One of the great debates among sake fans with too much time on their hands is whether sake that has alcohol added to it is real sake. It is interesting to look at the history, technical facets and economics of this issue.

First, a history lesson. Until World War II, all sake was made from rice alone. When rice became scarce, the government forced brewers to cut their product with lots of alcohol, thus allowing them to manufacture sake using much less rice. This enabled the industry to survive (just barely), while not squandering Japan's much needed staple food.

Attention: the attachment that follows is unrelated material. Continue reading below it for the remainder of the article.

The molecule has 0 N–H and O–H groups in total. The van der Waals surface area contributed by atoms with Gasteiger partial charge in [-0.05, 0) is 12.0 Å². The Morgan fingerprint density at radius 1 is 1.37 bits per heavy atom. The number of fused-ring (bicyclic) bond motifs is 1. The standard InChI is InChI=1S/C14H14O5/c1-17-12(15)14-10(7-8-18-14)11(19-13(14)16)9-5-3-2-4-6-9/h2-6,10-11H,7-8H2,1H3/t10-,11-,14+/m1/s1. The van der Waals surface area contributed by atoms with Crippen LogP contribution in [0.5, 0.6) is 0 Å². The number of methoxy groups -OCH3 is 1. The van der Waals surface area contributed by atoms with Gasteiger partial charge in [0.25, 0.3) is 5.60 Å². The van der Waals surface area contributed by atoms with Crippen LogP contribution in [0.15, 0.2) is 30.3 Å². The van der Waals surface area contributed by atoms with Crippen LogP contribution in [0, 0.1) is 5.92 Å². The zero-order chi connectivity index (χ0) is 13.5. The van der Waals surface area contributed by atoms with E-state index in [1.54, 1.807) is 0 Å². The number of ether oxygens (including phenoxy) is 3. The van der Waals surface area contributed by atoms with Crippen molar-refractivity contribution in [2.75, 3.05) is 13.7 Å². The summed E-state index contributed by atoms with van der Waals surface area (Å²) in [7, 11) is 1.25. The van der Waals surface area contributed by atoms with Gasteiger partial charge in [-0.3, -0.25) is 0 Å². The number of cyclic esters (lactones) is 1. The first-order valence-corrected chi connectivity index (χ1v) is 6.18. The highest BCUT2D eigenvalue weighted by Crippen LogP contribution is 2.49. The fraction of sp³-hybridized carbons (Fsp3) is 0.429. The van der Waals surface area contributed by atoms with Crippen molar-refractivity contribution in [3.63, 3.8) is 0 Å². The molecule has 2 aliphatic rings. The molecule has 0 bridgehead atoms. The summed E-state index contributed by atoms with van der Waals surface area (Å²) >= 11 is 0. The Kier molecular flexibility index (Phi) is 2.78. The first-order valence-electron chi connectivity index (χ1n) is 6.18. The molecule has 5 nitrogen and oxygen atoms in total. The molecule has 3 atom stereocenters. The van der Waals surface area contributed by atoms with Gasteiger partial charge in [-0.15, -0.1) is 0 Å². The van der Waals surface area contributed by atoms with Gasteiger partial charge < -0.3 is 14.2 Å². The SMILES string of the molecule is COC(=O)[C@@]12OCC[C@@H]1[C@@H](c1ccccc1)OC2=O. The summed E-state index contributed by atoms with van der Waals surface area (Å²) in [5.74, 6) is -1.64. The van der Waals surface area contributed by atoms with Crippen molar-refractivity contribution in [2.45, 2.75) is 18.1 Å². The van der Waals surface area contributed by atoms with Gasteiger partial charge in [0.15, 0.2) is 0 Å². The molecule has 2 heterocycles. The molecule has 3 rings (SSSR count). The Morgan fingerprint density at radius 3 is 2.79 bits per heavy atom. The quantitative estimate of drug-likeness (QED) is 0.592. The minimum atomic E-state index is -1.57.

After the war ended and rice stocks returned to normal levels, the requirement was lifted. But by this time, brewers had discovered a much more profitable way to make sake, and so the practice of increasing yields in this way was never discontinued. In fact, it wasn't until 1964 that anyone began brewing rice-only sake again.